Which Joe gave his name to ‘sloppy joes’? We look at five interesting sandwiches and their lexical origins.
1[attributive] With no part left out; whole.‘my plans are to travel the entire world’
whole, complete, total, fullView synonyms
- ‘The entire knife feels solid and well made, and the blade is amazingly sharp.’
- ‘Dentists are routinely extracting entire sets of severely decayed teeth from toddlers under general anaesthetic.’
- ‘When one scholar violates that trust, it damages the legitimacy of the entire academy.’
- ‘For an entire day, the whole village gets ready by hunting and cooking and such.’
- ‘Even in the case of severe damage to the entire intestinal wall, tissues seem to regenerate well.’
- ‘I nod and look around to see broken glass covering the entire room.’
- ‘I am afraid that a whole country, an entire people, will be destroyed for nothing.’
- ‘The lack of pricing power is cramping business and could end up damaging the entire economy.’
- ‘The fiber needs to be inspected along its entire length for damage before use.’
- ‘It was finally Saturday, which meant the entire group had a whole day of freedom on their hands.’
- ‘When crown tissue is infected and becomes decayed, the entire plant may wilt and die.’
- ‘One tiny mistake could take weeks to undo, a larger error could cause the entire ship irreparable damage.’
- ‘You can think that you ate a whole loaf and the entire thing is still there.’
- ‘For one eerily glorious moment in time, the whole entire world seemed to be completely silent.’
- ‘Note that this trick does not reduce the size of your file as a whole or make your entire sales content load faster.’
- ‘As a result, individual lives, families, and entire cultures have been damaged by sin.’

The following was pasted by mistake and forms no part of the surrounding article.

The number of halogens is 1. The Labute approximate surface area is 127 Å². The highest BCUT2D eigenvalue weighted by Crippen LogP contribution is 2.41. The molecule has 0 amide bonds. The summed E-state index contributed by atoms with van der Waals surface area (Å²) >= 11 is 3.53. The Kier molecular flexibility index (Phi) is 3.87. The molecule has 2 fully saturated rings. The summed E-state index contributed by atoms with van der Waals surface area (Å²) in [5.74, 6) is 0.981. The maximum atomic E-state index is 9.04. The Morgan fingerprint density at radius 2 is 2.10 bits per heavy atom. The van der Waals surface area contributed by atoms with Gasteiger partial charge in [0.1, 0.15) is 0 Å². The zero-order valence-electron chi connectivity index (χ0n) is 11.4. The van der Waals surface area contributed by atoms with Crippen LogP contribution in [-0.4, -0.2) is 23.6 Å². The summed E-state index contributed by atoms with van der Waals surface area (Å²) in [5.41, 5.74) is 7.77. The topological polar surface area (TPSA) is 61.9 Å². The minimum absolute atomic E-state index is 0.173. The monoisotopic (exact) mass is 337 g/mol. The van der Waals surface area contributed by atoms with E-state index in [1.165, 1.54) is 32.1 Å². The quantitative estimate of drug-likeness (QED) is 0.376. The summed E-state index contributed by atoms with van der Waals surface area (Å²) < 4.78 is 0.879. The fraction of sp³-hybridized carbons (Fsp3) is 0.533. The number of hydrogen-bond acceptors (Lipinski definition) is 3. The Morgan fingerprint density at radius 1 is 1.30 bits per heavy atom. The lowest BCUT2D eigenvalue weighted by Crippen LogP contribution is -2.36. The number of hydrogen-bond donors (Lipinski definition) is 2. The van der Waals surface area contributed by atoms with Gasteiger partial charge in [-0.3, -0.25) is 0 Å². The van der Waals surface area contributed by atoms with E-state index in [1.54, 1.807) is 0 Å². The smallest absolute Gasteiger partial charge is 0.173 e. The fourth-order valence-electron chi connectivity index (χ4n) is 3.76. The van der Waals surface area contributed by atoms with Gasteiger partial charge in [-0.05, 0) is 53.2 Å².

- ‘Now, they are marketed as essential and whole supermarket aisles and entire shops are devoted to selling them.’
- ‘I find it best to cache each object on a page separately, rather than caching the entire page as a whole.’
- ‘Projecting growth over a whole century for the entire planet is just plain silly.’
- ‘The head teacher says that their entire budget for the whole of last year amounted to $16.’
- 1.1Without qualification or reservations; absolute.‘an ideological system with which he is in entire agreement’
absolute, total, utter, out-and-out, thorough, thoroughgoing, wholeheartedView synonyms
- ‘This Agreement embodies the entire understanding of the Parties as it relates to the subject matter hereof.’
- ‘This sounds like entire supposition, and I would like to know what reasoning is behind it.’
2Not broken, damaged, or decayed.
intact, unbroken, undamaged, unharmed, unimpaired, unflawed, unscathed, unspoilt, unmutilated, unblemished, unmarked, perfect, inviolate, in one pieceView synonyms
- ‘Because a crystalline solid is regular, we can see the inner form of the entire solid by looking at a fragment.’
3(of a male horse) not castrated.
(of a leaf) without indentations or division into leaflets.
An uncastrated male horse.
Late Middle English (formerly also as intire): from Old French entier, based on Latin integer untouched, whole, from in- not + tangere to touch.
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